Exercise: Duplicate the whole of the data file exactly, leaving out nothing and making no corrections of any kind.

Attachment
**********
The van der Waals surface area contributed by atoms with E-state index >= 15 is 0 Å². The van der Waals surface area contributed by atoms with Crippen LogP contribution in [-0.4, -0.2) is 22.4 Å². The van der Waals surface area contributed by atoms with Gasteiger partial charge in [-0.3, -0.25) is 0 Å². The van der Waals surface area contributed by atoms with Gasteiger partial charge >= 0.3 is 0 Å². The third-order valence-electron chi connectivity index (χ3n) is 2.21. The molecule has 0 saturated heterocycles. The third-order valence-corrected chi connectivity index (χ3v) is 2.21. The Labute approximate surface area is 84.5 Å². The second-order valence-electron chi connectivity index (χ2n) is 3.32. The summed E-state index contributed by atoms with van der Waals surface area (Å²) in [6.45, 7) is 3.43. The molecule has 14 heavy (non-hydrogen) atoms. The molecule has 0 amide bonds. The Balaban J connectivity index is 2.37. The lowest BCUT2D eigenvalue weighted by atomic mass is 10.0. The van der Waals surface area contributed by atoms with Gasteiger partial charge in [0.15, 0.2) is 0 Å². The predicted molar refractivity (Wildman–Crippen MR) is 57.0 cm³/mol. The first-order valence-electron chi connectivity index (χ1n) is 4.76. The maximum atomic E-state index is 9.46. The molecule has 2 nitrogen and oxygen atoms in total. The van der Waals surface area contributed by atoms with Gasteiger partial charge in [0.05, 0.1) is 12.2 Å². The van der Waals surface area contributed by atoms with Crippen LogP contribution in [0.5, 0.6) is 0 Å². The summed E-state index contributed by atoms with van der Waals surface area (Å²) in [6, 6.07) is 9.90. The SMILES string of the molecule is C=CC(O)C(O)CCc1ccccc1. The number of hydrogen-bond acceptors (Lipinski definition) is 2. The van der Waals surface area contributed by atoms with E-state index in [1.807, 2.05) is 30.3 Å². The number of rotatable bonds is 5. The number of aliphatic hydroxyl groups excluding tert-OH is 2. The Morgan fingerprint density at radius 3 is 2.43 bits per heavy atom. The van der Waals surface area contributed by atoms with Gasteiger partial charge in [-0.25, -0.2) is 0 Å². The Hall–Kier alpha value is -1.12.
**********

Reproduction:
The van der Waals surface area contributed by atoms with E-state index >= 15 is 0 Å². The van der Waals surface area contributed by atoms with Crippen LogP contribution in [-0.4, -0.2) is 22.4 Å². The van der Waals surface area contributed by atoms with Gasteiger partial charge in [-0.3, -0.25) is 0 Å². The van der Waals surface area contributed by atoms with Gasteiger partial charge >= 0.3 is 0 Å². The third-order valence-electron chi connectivity index (χ3n) is 2.21. The molecule has 0 saturated heterocycles. The third-order valence-corrected chi connectivity index (χ3v) is 2.21. The Labute approximate surface area is 84.5 Å². The second-order valence-electron chi connectivity index (χ2n) is 3.32. The summed E-state index contributed by atoms with van der Waals surface area (Å²) in [6.45, 7) is 3.43. The molecule has 14 heavy (non-hydrogen) atoms. The molecule has 0 amide bonds. The Balaban J connectivity index is 2.37. The lowest BCUT2D eigenvalue weighted by atomic mass is 10.0. The van der Waals surface area contributed by atoms with Gasteiger partial charge in [0.15, 0.2) is 0 Å². The predicted molar refractivity (Wildman–Crippen MR) is 57.0 cm³/mol. The first-order valence-electron chi connectivity index (χ1n) is 4.76. The maximum atomic E-state index is 9.46. The molecule has 2 nitrogen and oxygen atoms in total. The van der Waals surface area contributed by atoms with Gasteiger partial charge in [0.05, 0.1) is 12.2 Å². The van der Waals surface area contributed by atoms with Crippen LogP contribution in [0.5, 0.6) is 0 Å². The summed E-state index contributed by atoms with van der Waals surface area (Å²) in [6, 6.07) is 9.90. The SMILES string of the molecule is C=CC(O)C(O)CCc1ccccc1. The number of hydrogen-bond acceptors (Lipinski definition) is 2. The van der Waals surface area contributed by atoms with E-state index in [1.807, 2.05) is 30.3 Å². The number of rotatable bonds is 5. The number of aliphatic hydroxyl groups excluding tert-OH is 2. The Morgan fingerprint density at radius 3 is 2.43 bits per heavy atom. The van der Waals surface area contributed by atoms with Gasteiger partial charge in [-0.25, -0.2) is 0 Å². The Hall–Kier alpha value is -1.12.